End of Days (1999)

endofdays_1Starring Arnold Schwarzenegger, Gabriel Byrne, Robin Tunney, Kevin Pollak, CCH Pounder, Derrick O’Connor, Miriam Margolyes, Udo Kier, Victor Varnado, Rod Steiger

Directed by Peter Hyams

Expectations: Arnold vs. the Devil has to be good, right?

twohalfstar


End of Days is one of what I presume is a handful of 1999 films to use the Y2K scare as a basis for their plot. Thanks to finally seeing the film 16 years after its release, where it’s known that nothing happened when we entered the new millennium, this plotline nostalgically reminded me of the days when the American public was controlled by simple fears instead of terrorism. But it also can be seen as a “fictional historical record” of what might have actually saved our collective butts from financial and technological doom. I already believe that Arnold can accomplish anything in movie land, from defeating an alien predator to carrying a baby to term, so I might as well think that he actually saved the world from destruction.

End of Days opens with a baby being born — no, not Arnold’s — and soon after a satanic nurse whisks her away to confirm her demonic birthmark and feed her some snake blood. Y’know, the usual. For all I know, this is what happens every time an infant is born, but for the sake of this movie, I’ll assume that this baby is special. And imagine that, it turns out she is! When she has grown to maturity, this child will be the wife of Satan, but she must remain a virgin until their coupling (which will somehow seal the Earth’s fate). The Catholic church has their own sect of elite priests devoted to stopping them —  they kick ass for the Lord — but it is private security officer Jericho Cane (Arnold Schwarzenegger) who ends up being the deciding factor in this holy war.

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Run of the Arrow (1957)

runofthearrow1Run of the Arrow (1957)
AKA Hot Lead, Yuma

Starring Rod Steiger, Sara Montiel, Brian Keith, Ralph Meeker, Jay C. Flippen, Charles Bronson, Olive Carey, H.M. Wynant, Neyle Morrow, Frank DeKova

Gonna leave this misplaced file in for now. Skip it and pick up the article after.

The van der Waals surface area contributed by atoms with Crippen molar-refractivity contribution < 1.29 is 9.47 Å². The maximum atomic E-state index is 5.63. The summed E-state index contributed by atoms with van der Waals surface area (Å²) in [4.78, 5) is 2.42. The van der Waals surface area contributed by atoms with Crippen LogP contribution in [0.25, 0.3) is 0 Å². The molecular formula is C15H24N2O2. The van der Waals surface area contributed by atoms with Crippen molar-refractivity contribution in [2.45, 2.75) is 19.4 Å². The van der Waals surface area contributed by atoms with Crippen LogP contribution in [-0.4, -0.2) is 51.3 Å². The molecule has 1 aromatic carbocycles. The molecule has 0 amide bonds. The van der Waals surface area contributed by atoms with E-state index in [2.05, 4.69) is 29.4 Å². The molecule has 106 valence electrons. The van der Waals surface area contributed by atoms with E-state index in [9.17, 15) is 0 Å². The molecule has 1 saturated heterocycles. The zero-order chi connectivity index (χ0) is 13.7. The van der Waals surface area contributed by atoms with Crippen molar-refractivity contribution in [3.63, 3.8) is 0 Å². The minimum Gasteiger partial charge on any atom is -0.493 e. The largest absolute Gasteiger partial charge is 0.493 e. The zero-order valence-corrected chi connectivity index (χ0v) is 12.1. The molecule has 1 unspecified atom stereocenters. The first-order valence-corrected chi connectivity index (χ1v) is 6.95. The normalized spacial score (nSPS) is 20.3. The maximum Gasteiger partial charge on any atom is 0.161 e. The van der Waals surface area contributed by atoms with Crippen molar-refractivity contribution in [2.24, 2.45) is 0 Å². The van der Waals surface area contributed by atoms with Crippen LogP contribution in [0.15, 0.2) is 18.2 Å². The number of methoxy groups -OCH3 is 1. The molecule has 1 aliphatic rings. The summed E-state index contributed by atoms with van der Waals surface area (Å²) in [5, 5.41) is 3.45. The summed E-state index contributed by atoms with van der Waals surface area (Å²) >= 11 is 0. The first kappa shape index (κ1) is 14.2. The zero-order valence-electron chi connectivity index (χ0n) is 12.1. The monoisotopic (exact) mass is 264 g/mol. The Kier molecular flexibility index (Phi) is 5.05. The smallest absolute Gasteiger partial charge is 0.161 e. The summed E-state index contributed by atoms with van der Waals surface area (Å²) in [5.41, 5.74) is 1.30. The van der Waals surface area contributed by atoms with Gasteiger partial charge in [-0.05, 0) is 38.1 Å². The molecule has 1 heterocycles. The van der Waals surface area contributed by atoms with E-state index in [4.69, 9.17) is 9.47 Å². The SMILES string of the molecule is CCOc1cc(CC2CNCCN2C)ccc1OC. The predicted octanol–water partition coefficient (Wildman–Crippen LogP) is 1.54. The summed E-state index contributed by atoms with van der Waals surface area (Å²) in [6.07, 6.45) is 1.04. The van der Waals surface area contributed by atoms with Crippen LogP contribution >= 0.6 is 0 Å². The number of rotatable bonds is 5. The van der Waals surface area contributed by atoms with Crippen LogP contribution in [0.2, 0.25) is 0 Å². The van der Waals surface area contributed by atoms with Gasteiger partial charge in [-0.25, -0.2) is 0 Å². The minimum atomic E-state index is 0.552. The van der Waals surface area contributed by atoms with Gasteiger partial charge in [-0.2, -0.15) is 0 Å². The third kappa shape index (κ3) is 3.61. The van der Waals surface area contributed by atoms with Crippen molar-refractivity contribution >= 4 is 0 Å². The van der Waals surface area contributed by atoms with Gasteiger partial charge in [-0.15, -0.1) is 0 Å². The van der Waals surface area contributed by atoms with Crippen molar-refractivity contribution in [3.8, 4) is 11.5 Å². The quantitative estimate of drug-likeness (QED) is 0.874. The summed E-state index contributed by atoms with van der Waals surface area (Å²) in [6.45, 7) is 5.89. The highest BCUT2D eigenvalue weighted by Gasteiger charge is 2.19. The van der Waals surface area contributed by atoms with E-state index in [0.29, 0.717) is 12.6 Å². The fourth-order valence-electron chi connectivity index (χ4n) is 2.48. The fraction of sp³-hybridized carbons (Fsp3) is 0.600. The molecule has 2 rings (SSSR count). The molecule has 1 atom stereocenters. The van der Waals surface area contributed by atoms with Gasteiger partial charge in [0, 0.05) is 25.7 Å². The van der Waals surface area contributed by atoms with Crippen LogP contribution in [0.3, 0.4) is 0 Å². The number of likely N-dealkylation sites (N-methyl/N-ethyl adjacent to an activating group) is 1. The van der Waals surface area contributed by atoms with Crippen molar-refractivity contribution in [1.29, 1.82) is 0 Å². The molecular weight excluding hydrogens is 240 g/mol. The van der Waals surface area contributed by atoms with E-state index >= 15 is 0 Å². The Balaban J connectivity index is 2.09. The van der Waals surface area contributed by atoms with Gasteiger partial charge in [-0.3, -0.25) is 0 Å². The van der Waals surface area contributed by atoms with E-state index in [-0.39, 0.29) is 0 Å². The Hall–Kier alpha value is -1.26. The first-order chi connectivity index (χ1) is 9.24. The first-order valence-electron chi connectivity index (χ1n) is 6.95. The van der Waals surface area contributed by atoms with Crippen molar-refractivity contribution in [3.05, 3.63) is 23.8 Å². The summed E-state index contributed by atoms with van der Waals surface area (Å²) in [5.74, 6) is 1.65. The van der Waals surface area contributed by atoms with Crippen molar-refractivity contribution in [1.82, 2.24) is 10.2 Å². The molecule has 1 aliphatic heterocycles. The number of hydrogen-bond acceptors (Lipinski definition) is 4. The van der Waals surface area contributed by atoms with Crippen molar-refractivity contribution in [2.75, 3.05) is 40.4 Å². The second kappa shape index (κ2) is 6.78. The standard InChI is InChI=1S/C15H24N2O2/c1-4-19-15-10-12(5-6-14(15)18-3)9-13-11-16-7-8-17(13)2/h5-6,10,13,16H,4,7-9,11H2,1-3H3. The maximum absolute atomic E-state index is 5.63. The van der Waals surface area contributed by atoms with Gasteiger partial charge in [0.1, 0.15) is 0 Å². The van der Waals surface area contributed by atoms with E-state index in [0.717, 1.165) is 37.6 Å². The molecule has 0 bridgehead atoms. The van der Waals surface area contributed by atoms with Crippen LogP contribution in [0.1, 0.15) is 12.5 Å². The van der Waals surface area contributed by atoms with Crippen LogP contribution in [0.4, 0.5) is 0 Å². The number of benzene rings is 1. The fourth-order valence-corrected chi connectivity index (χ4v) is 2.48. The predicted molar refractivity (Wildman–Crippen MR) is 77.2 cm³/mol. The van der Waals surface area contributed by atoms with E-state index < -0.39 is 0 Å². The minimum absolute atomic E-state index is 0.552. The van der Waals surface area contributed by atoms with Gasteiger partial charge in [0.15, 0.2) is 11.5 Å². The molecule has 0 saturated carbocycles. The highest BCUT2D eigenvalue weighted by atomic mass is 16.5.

Directed by Samuel Fuller

Expectations: High. Sam Fuller.

fourstar


This review officially marks the halfway point of my Sam Fuller series. It’s a little crazy that it’s taken me this long to only get halfway through, but I’m attacking it with newfound vigor and strength so I hope to complete it by year’s end. We’ll see. Anyway… Run of the Arrow! A truly impressive movie on so many levels, Sam Fuller once again crafts a yarn unlike any other I’ve seen, even among his own films. Every film I’ve seen of his is unique and thought-provoking, and Run of the Arrow is definitely one that brings up many questions. It’s a film about war, disillusionment, race and tolerance, and the road it travels to explore each of them is very unique.

Customary for a Sam Fuller film, the story opens excellently. Dead bodies rest on the smoking fields of battle and blood-red titles fade on-screen to let us know that it is the final day of the Civil War. A Union soldier rides lazy and confused through the battlefield. A gunshot sounds, and the soldier falls from his perch atop the horse. A rebel stands from a crouch behind a wagon wheel. He loots the soldier’s pockets and eats his food, using the man’s chest as a table. But when the soldier makes a tortured sound, the rebel finds the compassion within him to take him to a doctor’s tent that just so happens to be right outside the house where General Lee is surrendering to General Grant. The rebel is disgusted and refuses to accept the rule of the Yanks, so he leaves his family and rides west. There he meets up with a wandering Sioux named Walking Coyote, and his personal journey truly begins.

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